Battle of Chester

Battle of Chester

Infobox Military Conflict
conflict=Battle of Chester

result=Northumbrian victory
combatant2=Powys Rhôs
commander2=Selyf ap Cynan
The Battle of Chester (in Old Welsh, Guaith Caer Legion and in modern Welsh, Brwydr Caer), is generally agreed to have taken place in 616, as first argued by Charles Plummer, although near contemporary annals give a variety of dates. It was fought between the Northumbrians of King Æthelfrith and a number of Northern Welsh kingdoms, certainly including Powys and Rhôs. Northumbria was victorious and Kings Selyf Sarffgadau of Powys and Cadwal Crysban of Rhôs were both killed in the slaughter. Circumstantial evidence suggests that King Iago of Gwynedd may also have been amongst the dead.

Bede records that a large number of monks from Bangor-on-Dee " pray at the...battle...King Ethelfrid being informed [of this] ...said, "If then they cry to their God against us, in truth, though they do not bear arms, yet they fight against us, because they oppose us by their prayers." He, therefore, commanded them to be attacked first ... About twelve hundred of those that came to pray are said to have been killed". Bede thought this was divine retribution for the Welsh bishops having refused to submit to St. Augustine.

The Anglo-Saxon Chronicle says, for year 605 in one version and year 606 in another version:-:"And her Æðelfrið lædde his færde to Legercyestre, 7 ðar ofsloh unrim Walena. 7 swa wearþ gefyld Augustinus witegunge. þe he cwæþ. Gif Wealas nellað sibbe wið us. hi sculan æt Seaxana handa farwurþan. Þar man sloh eac .cc. preosta ða comon ðyder þæt hi scoldon gebiddan for Walena here. Scrocmail was gehaten heora ealdormann. se atbærst ðanon fiftiga sum.":And here Æðelfrið led his army to Chester, and there slew countless Welsh. And came about Augustinus's prophesy, that he said "If they do not have peace with us, they will die at the hands of the Saxons.". There also were slain 200 priests who came there to pray for the Welsh army. Scrocmail was called their leader, and he escaped as one of fifty."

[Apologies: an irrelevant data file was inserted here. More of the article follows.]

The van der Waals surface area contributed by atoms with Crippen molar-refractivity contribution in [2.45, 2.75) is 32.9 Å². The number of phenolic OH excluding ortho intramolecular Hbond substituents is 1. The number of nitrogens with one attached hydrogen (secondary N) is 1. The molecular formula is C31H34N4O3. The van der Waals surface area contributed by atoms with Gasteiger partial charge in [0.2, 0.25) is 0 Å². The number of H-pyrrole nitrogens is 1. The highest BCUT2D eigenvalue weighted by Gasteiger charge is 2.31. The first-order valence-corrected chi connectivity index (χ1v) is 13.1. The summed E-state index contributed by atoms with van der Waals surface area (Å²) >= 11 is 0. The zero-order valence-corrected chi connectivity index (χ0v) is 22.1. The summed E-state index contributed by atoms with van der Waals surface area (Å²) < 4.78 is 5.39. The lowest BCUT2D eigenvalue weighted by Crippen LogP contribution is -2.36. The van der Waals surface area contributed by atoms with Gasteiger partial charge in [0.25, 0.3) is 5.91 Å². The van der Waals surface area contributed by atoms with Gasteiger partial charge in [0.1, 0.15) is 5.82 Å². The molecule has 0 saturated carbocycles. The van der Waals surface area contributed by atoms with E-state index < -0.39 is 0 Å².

In the 'Cleopatra' version of the Welsh "Brut y Brenhinedd", this conflict is called the Battle of Perllan Fangor (Bangor Orchard), perhaps indicating that it took place nearer Bangor than Chester. However, archaeological excavations at Heronbridge, just south of Chester, have discovered post-Roman graves buried beneath a defensive earthwork over an old Roman settlement. They may possibly be the bodies of Northumbrian casualties lying beneath a fortress built by their fellows subsequent to the Anglian victory.

The reasons behind the battle are unclear. Welsh tradition, chiefly expounded by the unreliable Geoffrey of Monmouth says that King Æthelfrith's political rival, Edwin of Deira was living in exile in Gwynedd around this time. Oblique references in the writings of Reginald of Durham and the Welsh Triads may indicate that this was indeed the case. However, there is no evidence that Æthelfrith was in pursuit of this man, as historians such as John Morris suggest. It has also been claimed that this battle finally severed the land connection between Wales and the old northern Brythonic kingdoms of Rheged and Alt Clut where the Cumbric language was spoken. However, whether this was by design or simply an accidental consequence is undetermined.

Some historians believe that King Arthur's "ninth the City of the Legion", as recorded by Nennius, is a misplaced reference to this later battle.


*Anonymous (c.10th century). "Annales Cambriae" []
*Bede. "Historia ecclesiastica gentis Anglorum, Book II, Chapter II" []
*hua Braeinm, Tigernach (attribution) (c.10th century). "Annals of Tigernach" []
*Bromwich, Rachel (ed.) (1978). "Trioedd Ynys Prydein: The Welsh Triads". University of Wales Press.
*Durham, Reginald of (c.1150) "Life of St. Oswald"
*Marsden, John (1992). "Northanhymbre Saga". Kyle Cathie.
*Mason, David (2004). " [ Heronbridge excavation and research project] ". Chester Archaeological Society.
*Monmouth, Geoffrey of (1136). "The History of the Kings of Britain".-Morris, John (1973). "The Age of Arthur". Weidenfeld & Nicolson.
*Parry, JJ (ed.) (1937). "Brut y Brehinedd: Cotton Cleopatra Version" Cambridge.
*Plummer, Charles (1896). "Venerabilis Beda Opera Historica". Oxford.
*Snyder, Christopher A (2003). "The Britons". Blackwell Publishing.

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